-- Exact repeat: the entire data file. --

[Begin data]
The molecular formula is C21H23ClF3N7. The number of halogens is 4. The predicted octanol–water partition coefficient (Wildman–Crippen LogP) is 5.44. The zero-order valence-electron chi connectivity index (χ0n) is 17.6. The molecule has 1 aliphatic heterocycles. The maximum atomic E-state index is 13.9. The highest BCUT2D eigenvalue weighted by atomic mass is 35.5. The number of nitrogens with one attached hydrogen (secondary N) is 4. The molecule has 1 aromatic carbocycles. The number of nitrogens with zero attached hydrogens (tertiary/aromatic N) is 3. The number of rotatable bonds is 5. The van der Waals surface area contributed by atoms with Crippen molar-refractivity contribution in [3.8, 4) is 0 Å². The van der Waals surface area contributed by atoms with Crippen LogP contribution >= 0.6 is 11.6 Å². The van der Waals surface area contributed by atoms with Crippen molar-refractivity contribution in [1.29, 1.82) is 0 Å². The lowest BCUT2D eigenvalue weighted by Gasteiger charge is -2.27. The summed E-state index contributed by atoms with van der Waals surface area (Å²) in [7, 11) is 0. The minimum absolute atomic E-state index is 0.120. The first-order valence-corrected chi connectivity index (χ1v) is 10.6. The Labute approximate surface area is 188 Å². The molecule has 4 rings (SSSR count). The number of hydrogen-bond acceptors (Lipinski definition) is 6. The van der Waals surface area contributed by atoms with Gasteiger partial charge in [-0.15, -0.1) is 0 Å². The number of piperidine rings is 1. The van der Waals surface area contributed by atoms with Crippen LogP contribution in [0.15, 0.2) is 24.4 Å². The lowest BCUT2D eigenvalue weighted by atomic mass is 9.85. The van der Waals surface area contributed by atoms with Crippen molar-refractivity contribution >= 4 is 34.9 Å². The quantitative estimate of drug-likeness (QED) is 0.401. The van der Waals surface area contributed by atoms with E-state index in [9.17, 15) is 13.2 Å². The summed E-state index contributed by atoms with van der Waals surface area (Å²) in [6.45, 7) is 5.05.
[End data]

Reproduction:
The molecular formula is C21H23ClF3N7. The number of halogens is 4. The predicted octanol–water partition coefficient (Wildman–Crippen LogP) is 5.44. The zero-order valence-electron chi connectivity index (χ0n) is 17.6. The molecule has 1 aliphatic heterocycles. The maximum atomic E-state index is 13.9. The highest BCUT2D eigenvalue weighted by atomic mass is 35.5. The number of nitrogens with one attached hydrogen (secondary N) is 4. The molecule has 1 aromatic carbocycles. The number of nitrogens with zero attached hydrogens (tertiary/aromatic N) is 3. The number of rotatable bonds is 5. The van der Waals surface area contributed by atoms with Crippen molar-refractivity contribution in [3.8, 4) is 0 Å². The van der Waals surface area contributed by atoms with Crippen LogP contribution >= 0.6 is 11.6 Å². The van der Waals surface area contributed by atoms with Crippen molar-refractivity contribution in [1.29, 1.82) is 0 Å². The lowest BCUT2D eigenvalue weighted by Gasteiger charge is -2.27. The summed E-state index contributed by atoms with van der Waals surface area (Å²) in [7, 11) is 0. The minimum absolute atomic E-state index is 0.120. The first-order valence-corrected chi connectivity index (χ1v) is 10.6. The Labute approximate surface area is 188 Å². The molecule has 4 rings (SSSR count). The number of hydrogen-bond acceptors (Lipinski definition) is 6. The van der Waals surface area contributed by atoms with Gasteiger partial charge in [-0.15, -0.1) is 0 Å². The number of piperidine rings is 1. The van der Waals surface area contributed by atoms with Crippen LogP contribution in [0.15, 0.2) is 24.4 Å². The lowest BCUT2D eigenvalue weighted by atomic mass is 9.85. The van der Waals surface area contributed by atoms with Crippen molar-refractivity contribution >= 4 is 34.9 Å². The quantitative estimate of drug-likeness (QED) is 0.401. The van der Waals surface area contributed by atoms with E-state index in [9.17, 15) is 13.2 Å². The summed E-state index contributed by atoms with van der Waals surface area (Å²) in [6.45, 7) is 5.05.